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Chopin's Piano

Chopin's Piano

Authors
Publisher Penguin
Year 01/08/2019
Edition First
Pages 368
Version paperback
Readership level General/trade
Language English
ISBN 9780141980560
Categories Western 'lassical' music, Individual composers & musicians, specific bands & groups, Keyboard instruments, Social & cultural history
$14.60 (with VAT)
56.00 PLN / €12.43 / £11.38
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Book description

'Beguiling ... Limpidly written, effortlessly learned' William Boyd, TLS, Books of the Year In November 1838 Frederic Chopin, George Sand and her two children sailed to Majorca to escape the Parisian winter. They settled in an abandoned monastery at Valldemossa in the mountains above Palma, where Chopin finished what would eventually be recognised as one of the great and revolutionary works of musical Romanticism - his 24 Preludes. There was scarcely a decent piano on the island (these were still early days in the evolution of the modern instrument), so Chopin worked on a small pianino made by a local craftsman, which remained in their monastic cell for seventy years after he and Sand had left. This brilliant and unclassifiable book traces the history of Chopin's 24 Preludes through the instruments on which they were played, the pianists who interpreted them and the traditions they came to represent. Yet it begins and ends with the Majorcan pianino, which during the Second World War assumed an astonishing cultural potency as it became, for the Nazis, a symbol of the man and music they were determined to appropriate as their own. The unexpected hero of the second part of the book is the great keyboard player and musical thinker Wanda Landowska, who rescued the pianino from Valldemossa in 1913, and who would later become one of the most influential musical figures of the twentieth century. Kildea shows how her story - a compelling account based for the first time on her private papers - resonates with Chopin's, while simultaneously distilling part of the cultural and political history of Europe and the United States in the central decades of the century. Kildea's beautifully interwoven narratives, part cultural history and part detective story, take us on an unexpected journey through musical Romanticism and allow us to reflect freshly on the changing meaning of music over time. An episodic, picaresque tale, woven confidently - at times even pacily - by Kildea. He writes knowledgeably and approachably about music and sympathetically about his cast of characters. It is the story of an obsession, but it manages not to feel obsessional. ... I enjoyed it very much. -- Alan Rusbridger * Spectator * Chopin's Piano takes the motif of this piano - "Out of date before it was completed"; its maker Juan Bauza unknown and possibly an amateur - and uses it to tie together various narrative strands in an original, constantly interesting format. As it does it tells the story of Chopin's work, the development of piano making, an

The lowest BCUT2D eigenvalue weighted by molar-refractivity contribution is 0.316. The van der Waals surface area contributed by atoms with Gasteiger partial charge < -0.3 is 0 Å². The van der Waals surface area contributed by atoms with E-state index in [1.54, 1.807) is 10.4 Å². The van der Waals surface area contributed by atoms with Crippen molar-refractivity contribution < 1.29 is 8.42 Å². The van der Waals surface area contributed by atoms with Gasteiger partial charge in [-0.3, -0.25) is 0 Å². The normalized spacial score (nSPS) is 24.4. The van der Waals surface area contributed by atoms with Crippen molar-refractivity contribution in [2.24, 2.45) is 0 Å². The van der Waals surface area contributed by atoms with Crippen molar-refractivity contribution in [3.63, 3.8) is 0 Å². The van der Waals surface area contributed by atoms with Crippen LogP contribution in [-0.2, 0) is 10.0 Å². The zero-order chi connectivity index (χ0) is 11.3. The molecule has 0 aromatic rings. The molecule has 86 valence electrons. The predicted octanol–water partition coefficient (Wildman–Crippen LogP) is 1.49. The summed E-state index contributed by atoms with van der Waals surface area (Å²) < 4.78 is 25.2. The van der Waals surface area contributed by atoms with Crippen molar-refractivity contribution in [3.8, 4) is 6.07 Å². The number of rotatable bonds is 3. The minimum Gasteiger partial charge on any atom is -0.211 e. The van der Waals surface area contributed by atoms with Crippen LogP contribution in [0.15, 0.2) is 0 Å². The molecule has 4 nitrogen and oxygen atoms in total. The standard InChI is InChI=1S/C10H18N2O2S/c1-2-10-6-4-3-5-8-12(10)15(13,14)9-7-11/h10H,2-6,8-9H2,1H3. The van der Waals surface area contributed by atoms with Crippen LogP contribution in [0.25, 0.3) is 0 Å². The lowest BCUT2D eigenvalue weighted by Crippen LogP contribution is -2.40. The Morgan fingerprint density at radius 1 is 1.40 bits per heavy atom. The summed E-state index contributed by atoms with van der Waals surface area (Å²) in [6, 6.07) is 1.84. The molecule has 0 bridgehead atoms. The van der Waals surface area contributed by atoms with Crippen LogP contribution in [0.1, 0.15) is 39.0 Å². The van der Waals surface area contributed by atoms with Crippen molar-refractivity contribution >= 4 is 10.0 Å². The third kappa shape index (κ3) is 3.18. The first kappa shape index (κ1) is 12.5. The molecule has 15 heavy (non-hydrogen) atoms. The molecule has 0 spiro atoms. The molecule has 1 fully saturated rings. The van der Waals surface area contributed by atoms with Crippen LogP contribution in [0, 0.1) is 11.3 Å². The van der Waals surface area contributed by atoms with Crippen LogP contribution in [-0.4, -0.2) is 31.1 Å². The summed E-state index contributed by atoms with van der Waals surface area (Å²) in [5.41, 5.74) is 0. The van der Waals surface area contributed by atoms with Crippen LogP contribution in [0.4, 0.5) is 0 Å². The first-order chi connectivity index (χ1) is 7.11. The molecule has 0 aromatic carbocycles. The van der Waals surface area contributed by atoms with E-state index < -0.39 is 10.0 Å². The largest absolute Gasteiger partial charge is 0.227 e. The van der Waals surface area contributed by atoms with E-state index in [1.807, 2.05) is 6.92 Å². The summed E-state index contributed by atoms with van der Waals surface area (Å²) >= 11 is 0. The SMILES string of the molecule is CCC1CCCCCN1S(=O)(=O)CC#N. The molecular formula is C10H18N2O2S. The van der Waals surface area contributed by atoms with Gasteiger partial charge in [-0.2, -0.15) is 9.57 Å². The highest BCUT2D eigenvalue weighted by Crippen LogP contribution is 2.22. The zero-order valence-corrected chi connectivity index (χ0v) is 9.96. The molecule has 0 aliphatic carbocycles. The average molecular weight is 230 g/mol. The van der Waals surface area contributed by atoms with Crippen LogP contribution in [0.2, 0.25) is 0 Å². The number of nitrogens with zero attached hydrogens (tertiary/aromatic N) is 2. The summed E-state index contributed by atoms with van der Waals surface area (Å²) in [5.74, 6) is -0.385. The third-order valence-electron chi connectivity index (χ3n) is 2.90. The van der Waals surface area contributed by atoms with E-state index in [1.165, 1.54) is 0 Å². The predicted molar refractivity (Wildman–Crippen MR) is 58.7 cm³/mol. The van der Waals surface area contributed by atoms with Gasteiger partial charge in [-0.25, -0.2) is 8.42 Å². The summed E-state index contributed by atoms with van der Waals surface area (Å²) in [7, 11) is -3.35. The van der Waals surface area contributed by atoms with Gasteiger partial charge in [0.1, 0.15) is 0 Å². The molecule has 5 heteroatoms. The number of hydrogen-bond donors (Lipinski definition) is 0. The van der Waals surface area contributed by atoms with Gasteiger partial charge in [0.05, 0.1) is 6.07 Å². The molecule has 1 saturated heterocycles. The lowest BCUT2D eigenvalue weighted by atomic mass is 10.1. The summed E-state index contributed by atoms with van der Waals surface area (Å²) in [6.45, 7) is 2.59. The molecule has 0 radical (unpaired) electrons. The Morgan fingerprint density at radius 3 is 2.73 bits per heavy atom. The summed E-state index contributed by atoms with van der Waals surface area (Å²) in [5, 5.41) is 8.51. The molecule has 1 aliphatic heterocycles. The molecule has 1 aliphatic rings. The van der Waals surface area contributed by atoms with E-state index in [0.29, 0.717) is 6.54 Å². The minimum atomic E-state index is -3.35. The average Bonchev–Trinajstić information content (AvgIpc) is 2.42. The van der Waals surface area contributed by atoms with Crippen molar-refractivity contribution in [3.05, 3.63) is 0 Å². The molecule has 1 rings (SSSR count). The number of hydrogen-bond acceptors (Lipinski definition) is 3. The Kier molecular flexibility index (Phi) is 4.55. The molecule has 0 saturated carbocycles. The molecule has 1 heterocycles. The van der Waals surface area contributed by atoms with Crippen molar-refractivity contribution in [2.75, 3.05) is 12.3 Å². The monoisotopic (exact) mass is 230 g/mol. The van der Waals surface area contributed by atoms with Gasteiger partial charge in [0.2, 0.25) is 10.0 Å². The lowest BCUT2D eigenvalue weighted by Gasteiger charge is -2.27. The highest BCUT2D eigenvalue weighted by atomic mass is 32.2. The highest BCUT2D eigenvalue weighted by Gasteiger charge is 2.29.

Chopin's Piano

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